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Buster Posey's Early Season Struggles

I will never, <em>ever</em> get tired of this picture.
I will never, ever get tired of this picture.

Buster Posey isn't off to a great start this year.

 Yes, it's only been 137 plate appearances.  And...yes, we're not even a quarter of the way into the season.  But it's still not fun to watch.  Dude's been struggling, and it ain't pretty.  I don't like it when my favorite young superstar doesn't obliterate pitchers right from the start.  It makes me kind of uneasy.  But I'm trying to find an explanation for what's been going on, and I'm trying to find some positives, so here goes:

Per Baseball Info Solutions (BIS), Buster's batted ball tendencies before this season (460 plate appearances) have him spraying the ball to all fields pretty evenly, pulling the ball to left 34% of the time, 37% to center and 29% to right.  Since I don't have access to more detailed information, I don't know how many of those balls in play to center are towards left or right-center.  Some hit location data from MLB Gameday (courtesy of Katron) may give us some insight:


Granted, these are only Buster's plate appearances from AT&T Park, but it becomes pretty clear from his spray chart-stringer bias or not-that the majority of line outs, fly outs, doubles and triples are towards the opposite field.  I'm sure you're asking "why is this important?"  Well, I'll show you:













BIS has Buster becoming slightly more pull oriented, shifting his batted ball distribution a bit from going to the opposite field to his pull side.  But, here's the thing: while Buster may be pulling the ball more, he's not making as hard of contact.  BIS coded line drives suggest that Buster is lining the ball to left about 11% of the time, as compared to his 2009-2010 total of 18%.  There are a multitude of issues with determining what a "line drive" is or isn't, but the difference-7%-is noticeable enough to warrant a mention.  Especially when we take a look at how he's faring on balls hit to the right side of the field:













There has been a marked increase in ground balls-rather than lifting or driving the ball to right or right-center, Buster's been driving the ball into the ground 25% more than he was before.  By decreasing the number of balls he hits in the air, Buster reduces his chances of hitting extra bases, which is reflected in his Isolated Slugging-which currently stands at a pedestrian .118, not even close to the .200 mark he posted in 2010.

We all know Buster's true talent level is far better than his current .244/.336/.361 line.  Of the projection systems out there, I feel like Dan Szymborski's ZiPS estimated Buster's true talent the best-as a .297/.366/.479 hitter.  It's a darn good forecast-not what Buster's capable of, mind you, but a reasonable estimate of what we should expect from him.  In order for Buster to reach this projection, he would have to hit .311 for the remainder of the season (forecasted 567 AB) and post an ISO of .199 to match his ZiPS projection.  And if he were to try and match his ROY numbers in terms of average and power, he would have to hit .321 with an ISO of .222 (think Pat Burrell, Paul Konerko, etc.).  Given his abilities, I wouldn't say it's out of the question-but it's not particularly likely, either.  Posey's rest of season ZiPS has him finishing the season with a .280/.357/.443 line, which is good-but not great, and definitely not what we believe his true talent level to be.  I suppose the question is whether or not he'll begin driving the ball to the opposite field like he was before.  I'd like to think so, and I'm optimistic that he'll fix whatever it is that's preventing him from replicating his 2010 success.  And that he'll outperform his updated ZiPS.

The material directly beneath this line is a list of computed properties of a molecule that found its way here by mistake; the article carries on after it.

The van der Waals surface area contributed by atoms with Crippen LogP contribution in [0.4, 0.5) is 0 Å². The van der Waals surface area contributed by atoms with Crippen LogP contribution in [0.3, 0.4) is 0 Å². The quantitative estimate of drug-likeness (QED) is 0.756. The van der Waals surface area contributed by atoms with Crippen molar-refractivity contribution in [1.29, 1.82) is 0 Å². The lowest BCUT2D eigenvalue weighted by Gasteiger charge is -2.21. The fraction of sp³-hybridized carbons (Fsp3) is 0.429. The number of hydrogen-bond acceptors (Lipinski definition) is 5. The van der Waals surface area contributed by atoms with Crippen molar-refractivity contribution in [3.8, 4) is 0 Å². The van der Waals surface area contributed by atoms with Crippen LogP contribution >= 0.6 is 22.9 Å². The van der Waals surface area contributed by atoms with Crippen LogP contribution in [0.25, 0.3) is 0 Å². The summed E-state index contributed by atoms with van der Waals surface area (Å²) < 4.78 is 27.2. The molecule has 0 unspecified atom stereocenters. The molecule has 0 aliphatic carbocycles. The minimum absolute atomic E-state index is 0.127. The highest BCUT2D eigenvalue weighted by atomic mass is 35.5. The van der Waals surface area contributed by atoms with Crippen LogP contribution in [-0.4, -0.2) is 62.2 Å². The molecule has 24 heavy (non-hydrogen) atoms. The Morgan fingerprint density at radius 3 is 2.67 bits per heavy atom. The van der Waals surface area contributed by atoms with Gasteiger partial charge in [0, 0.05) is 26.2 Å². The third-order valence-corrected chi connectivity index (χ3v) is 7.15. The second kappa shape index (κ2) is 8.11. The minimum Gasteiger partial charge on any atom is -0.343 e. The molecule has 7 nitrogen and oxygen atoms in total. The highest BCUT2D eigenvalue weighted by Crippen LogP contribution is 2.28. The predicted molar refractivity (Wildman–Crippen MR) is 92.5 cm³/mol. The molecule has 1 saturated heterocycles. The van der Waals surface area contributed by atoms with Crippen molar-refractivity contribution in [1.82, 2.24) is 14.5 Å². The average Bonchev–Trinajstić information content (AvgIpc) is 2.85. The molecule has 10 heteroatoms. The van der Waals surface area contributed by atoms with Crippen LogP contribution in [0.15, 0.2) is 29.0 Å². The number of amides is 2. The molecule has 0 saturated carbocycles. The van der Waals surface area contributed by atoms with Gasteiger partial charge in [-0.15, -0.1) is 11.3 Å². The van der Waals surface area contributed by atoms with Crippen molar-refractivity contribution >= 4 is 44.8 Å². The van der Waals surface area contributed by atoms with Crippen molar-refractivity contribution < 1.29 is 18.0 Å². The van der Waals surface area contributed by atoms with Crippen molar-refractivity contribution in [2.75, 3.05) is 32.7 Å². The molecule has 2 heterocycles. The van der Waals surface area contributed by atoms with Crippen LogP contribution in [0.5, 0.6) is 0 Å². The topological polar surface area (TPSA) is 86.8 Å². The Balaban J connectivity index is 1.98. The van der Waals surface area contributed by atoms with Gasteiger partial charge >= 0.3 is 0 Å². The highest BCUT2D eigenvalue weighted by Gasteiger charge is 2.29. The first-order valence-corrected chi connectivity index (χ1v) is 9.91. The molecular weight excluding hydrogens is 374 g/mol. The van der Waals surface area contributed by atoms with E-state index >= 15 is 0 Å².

So, that's a positive.  Buster can definitely match his projection; he'd just have to hit about the same as he did last year.  There's another positive I'd like to mention as well, something that I'm hoping Buster can spread amongst his teammates as well.

 Buster is seeing more pitches per plate appearance this year (4.09) as compared to his career 3.86.  This means that, so far, he has seen about 32 more pitches than he would have in the same number of plate appearances last year.  Over a full season-600 PA-that amounts to approximately 138 extra pitches seen.

 This shows up in his walk rate-Buster is currently walking in 10.2% of his plate appearances, which is 3.7% higher than his career rate.  Given that pitches per plate appearance stabilize for hitters somewhere around 150 PA, and walk rates at 200 PA, I'm fairly confident that Buster is finally beginning to show the patience that he was lauded for by scouts and showed while in the Minor Leagues (13.1 BB%).  He's been less aggressive-rather than swinging at the first pitch 27% of the time, he's only doing it 17% of the time.  And, per BIS, Buster has laid off more pitches outside (6%) and inside the zone (6.3%) as well.

Buster isn't off to the greatest start, and the longer he struggles with driving the ball to right field- unless he finds a way to compensate- he'll continue to struggle.  Buster's too good for this- let's just hope he returns to form soon.  The Giants have scored the second fewest runs in the Majors, and we need our star backstop to really kick in to gear.